Public Lecture Series
The APS public lecture series, held in conjunction with American Physical Society meetings, features talks by prominent physicists.
From Edible Lasers to the Search for Earth-like Planets - Five Decades of Laser Spectroscopy
April Meeting 2010
Dr. Hänsch won the Nobel Prize in Physics (2005) with John L. Hall for developing laser-based precision spectroscopy.
Joel Primack's silhouette during St. Louis lecture.
View From the Center of the Universe: Discovering Our Extraordinary Place in the Cosmos
April Meeting 2008
St. Louis, MO
Bestselling authors Joel Primack and Nancy Abrams offered a tour of the ways traditional cultures have sought to explain not only the mechanism of the universe but its meaning to humans.
Built for Speed: NASCAR Physics
April 16, 2007
From behind the scenes at top racing shops to the asphalt at the Texas Motor Speedway, Professor Diandra Leslie- Pelecky has been on a quest to uncover the science behind the sport. Join her for a night of high speed fun and learn the science behind building for speed.
Diandra Leslie- Pelecky earned her PhD from Michigan State University and joined the physics faculty at the University of Nebraska in 1994. Her academic research focuses on magnetic nanomaterials with potential applications in improving MRI technology and cancer diagnosis. She is very involved with science education and public outreach and is currently writing a book on the Physics of NASCAR.
Thursday Night Football
March 8, 2007
From 1999 until 2004, Tim Gay, Professor of Physics at the University of Nebraska - Lincoln, taught the largest physics class in the world – the 78,000 fans that attended the University of Nebraska Cornhuskers home football games in Memorial Stadium. In addition to enlightening football fans with his lectures and book, The Physics of Football , Gay studies polarized electrons, teaches college physics, and recently starred as rocker Tommy Lee's advisor in the reality TV show Tommy Lee Goes to College .
An Evening of Cosmology and String Theory
April 24, 2006
Lisa Randall is a leading theoretical physicist and expert on particle physics, string theory and cosmology. Her work has attracted enormous interest and is among the most cited in all of science. She is a professor of physics at Harvard University.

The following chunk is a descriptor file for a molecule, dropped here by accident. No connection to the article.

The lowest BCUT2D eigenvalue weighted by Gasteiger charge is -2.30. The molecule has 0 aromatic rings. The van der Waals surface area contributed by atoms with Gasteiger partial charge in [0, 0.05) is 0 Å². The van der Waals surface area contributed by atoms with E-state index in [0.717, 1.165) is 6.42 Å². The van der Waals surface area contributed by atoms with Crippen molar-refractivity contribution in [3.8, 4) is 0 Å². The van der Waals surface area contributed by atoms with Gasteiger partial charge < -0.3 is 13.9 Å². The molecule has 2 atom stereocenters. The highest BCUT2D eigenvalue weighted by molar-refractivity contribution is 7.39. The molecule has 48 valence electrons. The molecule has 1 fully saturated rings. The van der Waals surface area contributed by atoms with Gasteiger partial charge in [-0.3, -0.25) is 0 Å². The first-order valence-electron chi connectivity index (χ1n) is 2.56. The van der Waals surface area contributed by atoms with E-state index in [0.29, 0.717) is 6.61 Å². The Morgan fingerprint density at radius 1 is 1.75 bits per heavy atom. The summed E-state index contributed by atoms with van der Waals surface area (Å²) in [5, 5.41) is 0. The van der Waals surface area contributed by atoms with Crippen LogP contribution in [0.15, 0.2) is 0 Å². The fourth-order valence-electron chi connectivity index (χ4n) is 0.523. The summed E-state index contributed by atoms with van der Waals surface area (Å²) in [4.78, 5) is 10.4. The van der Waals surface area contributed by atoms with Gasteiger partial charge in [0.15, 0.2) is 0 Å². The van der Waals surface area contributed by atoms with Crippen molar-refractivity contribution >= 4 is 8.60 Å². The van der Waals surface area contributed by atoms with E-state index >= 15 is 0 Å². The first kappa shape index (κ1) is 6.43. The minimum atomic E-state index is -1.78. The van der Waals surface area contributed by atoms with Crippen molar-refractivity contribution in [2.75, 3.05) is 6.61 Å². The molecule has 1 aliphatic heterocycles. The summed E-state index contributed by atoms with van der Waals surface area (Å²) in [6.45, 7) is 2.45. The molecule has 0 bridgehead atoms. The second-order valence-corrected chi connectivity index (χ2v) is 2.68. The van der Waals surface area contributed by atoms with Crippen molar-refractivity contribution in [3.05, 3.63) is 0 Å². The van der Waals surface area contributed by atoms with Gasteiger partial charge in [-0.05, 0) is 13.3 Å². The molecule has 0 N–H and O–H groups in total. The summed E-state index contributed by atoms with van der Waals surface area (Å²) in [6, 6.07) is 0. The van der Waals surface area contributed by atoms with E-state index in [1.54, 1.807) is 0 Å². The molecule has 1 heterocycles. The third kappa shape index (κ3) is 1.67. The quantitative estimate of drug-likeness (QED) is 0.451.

Einstein's Biggest Blunder: a Cosmic Mystery Story
April 18, 2005
How Does the Sun Shine?
May 1, 2004
In the middle of the 19th century, Charles Darwin, the originator of the theory of evolution, and Lord Kelvin, regarded by many of his contemporaries as the leading theoretical physicist of his era, were on opposite sides of a controversy concerning the age of the sun and the origin of solar energy. This controversy continued through the first half of the 20th century as the physics necessary to answer the question of how the sun shines was gradually discovered. In the latter half of the 20th century, experiments in the United States, Japan, Russia, Italy, and, Canada were built deep underground to detect elusive particles called neutrinos that scientists believe are produced when the sun burns hydrogen nuclei to supply the energy that the sun radiates. Fewer neutrinos were observed than were predicted by the theoretical models of how the sun shines. The mystery of the missing neutrinos persisted for more than three decades, from May 1968 until June 2001, when a dramatic solution was provided by new experiments. This talk will summarize the historical developments that led to the solution of the solar neutrino mystery and will describe the implications of recent discoveries about neutrinos from the Sun.
Editor's Note: John Bahcall passed away on August 17, 2005.